“People are like stained-glass windows. They sparkle and shine when the sun is out, but when the darkness sets in their true beauty is revealed only if there is light from within.”
Imposter syndrome, the feeling that you’re not worthy of success, is a prevalent problem among women. For a large part of my life, I struggled with self-doubt when it came to professional and personal successes. Every time I closed a deal, landed a client, finished a tv episode, or threw a successful fundraising dinner party, I was unable to fully enjoy what I had accomplished. That’s because I was constantly on tenterhooks, waiting for the other shoe to drop, afraid of being exposed as the fraud and failure I felt myself to be.
I was able to gain valuable insight into why I felt this way. This insight helped me to realize that my feelings of self-doubt weren’t real. They were artifacts. Relics of unmet childhood needs. It was this realization that allowed me to gradually reject my imposter syndrome and move fully into an acceptance of my abilities and capabilities. This, in turn, was a powerful tool that allowed me to craft a unique life that is authentically mine.
I am living proof that imposter syndrome can be beaten. And on the rare days that it rears it’s insidious head, I can meet it with spaciousness as I am reminded of the distance I have traveled to know my most courageous, authentic self.
Allow me to share the three powerful ways that I still use today to continue to feel comfortable in my own skin, fully enjoying the positive results of what I have been able to achieve.
1. Dump Perfectionism
I need you to listen to what I’m about to say – perfectionism is a lie. Nothing in life is perfect. Perfection is an ideal, a theoretical concept, and a dream. It’s not real and it cannot be achieved. If you’re shooting for perfection, you are only setting yourself up for disappointment and failure. Sometimes, this is precisely the point.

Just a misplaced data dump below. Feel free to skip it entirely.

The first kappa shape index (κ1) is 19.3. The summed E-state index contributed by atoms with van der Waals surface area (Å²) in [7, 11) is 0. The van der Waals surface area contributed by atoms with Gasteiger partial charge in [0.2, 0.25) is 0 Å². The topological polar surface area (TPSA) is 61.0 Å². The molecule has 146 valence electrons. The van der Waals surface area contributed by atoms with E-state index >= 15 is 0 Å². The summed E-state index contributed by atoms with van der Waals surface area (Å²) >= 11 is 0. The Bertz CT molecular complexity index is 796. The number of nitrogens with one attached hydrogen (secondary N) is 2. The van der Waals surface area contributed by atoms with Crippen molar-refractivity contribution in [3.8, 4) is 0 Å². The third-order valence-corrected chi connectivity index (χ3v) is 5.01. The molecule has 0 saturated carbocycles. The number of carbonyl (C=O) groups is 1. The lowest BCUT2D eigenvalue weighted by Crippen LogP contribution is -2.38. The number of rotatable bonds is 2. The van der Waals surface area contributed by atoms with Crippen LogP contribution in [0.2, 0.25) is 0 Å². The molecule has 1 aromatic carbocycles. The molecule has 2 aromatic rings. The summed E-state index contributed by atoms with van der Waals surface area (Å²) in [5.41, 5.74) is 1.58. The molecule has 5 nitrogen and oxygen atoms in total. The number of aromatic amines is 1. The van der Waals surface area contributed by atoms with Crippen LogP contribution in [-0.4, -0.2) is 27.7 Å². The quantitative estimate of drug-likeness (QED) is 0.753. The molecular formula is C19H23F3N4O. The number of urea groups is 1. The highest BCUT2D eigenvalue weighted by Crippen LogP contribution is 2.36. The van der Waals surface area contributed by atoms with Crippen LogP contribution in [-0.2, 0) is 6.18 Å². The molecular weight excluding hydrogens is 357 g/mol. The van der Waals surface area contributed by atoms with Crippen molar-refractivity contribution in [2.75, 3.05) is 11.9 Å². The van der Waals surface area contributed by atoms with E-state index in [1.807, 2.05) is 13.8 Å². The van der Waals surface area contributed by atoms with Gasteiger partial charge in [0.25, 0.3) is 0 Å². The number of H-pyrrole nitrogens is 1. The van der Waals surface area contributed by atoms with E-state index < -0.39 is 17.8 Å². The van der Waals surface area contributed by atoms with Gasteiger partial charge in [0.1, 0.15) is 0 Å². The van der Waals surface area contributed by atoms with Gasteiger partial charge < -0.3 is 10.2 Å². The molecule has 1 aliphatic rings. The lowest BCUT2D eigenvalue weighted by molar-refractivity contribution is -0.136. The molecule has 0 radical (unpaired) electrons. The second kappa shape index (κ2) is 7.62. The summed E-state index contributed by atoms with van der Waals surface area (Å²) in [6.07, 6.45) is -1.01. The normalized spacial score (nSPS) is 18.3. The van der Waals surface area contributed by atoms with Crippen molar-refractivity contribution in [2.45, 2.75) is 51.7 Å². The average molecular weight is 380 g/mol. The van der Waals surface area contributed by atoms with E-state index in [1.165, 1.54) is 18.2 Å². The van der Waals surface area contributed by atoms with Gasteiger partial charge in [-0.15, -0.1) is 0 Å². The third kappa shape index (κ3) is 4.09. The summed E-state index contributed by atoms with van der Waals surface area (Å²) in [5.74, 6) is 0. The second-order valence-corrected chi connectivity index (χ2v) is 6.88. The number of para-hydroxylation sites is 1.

Women who suffer from imposter syndrome can sometimes self-sabotage. In an ironic twist, the pressure of waiting to fail can be relieved by engineering failure. After all, once you drop the ball and miss the mark, you can let out a long sigh of relief. Sure, you’ve proven to the world that you don’t have what it takes, but at least you can relax and stop pretending.
Human beings make mistakes. That’s how we learn. That’s how we improve. When you make an error, you’re actually getting better at what you do. Success must be built on oversights, gaffes, slip-ups, and blunders. There is no other way, because no one comes out of the box hitting all the marks perfectly.
You need to accept both your failure and your moments of success and take them in stride. Success and failure are flip sides of the same coin. No goal was ever reached without both occurring along the way.
2. Ditch the Control
Control is a close relative of perfectionism. Ask me how I know. I still struggle with control issues. In fact, this past summer I actually tried to control the chaos that surrounds a hurricane making landfall. True story. You can get all the details about that particular episode in Surefire Advice for Life in the Eye of the Storm. It’s worth the read, because there couldn’t be a better object lesson on the necessity of ditching control from your life.
The control freak is convinced that the best way to deal with the fear and doubt of imposter syndrome is to micromanage them out of existence. Delegate is not a word that comes easy to someone who believes in the power of control. Every detail, no matter how mundane, no matter how trivial, is raised to critical levels. Lists are made. Items are checked and double checked. Every aspect of a project from conception to completion needs to be supervised and shepherded, nudged and dominated. Only through absolute and complete control can catastrophe be avoided and victory be won.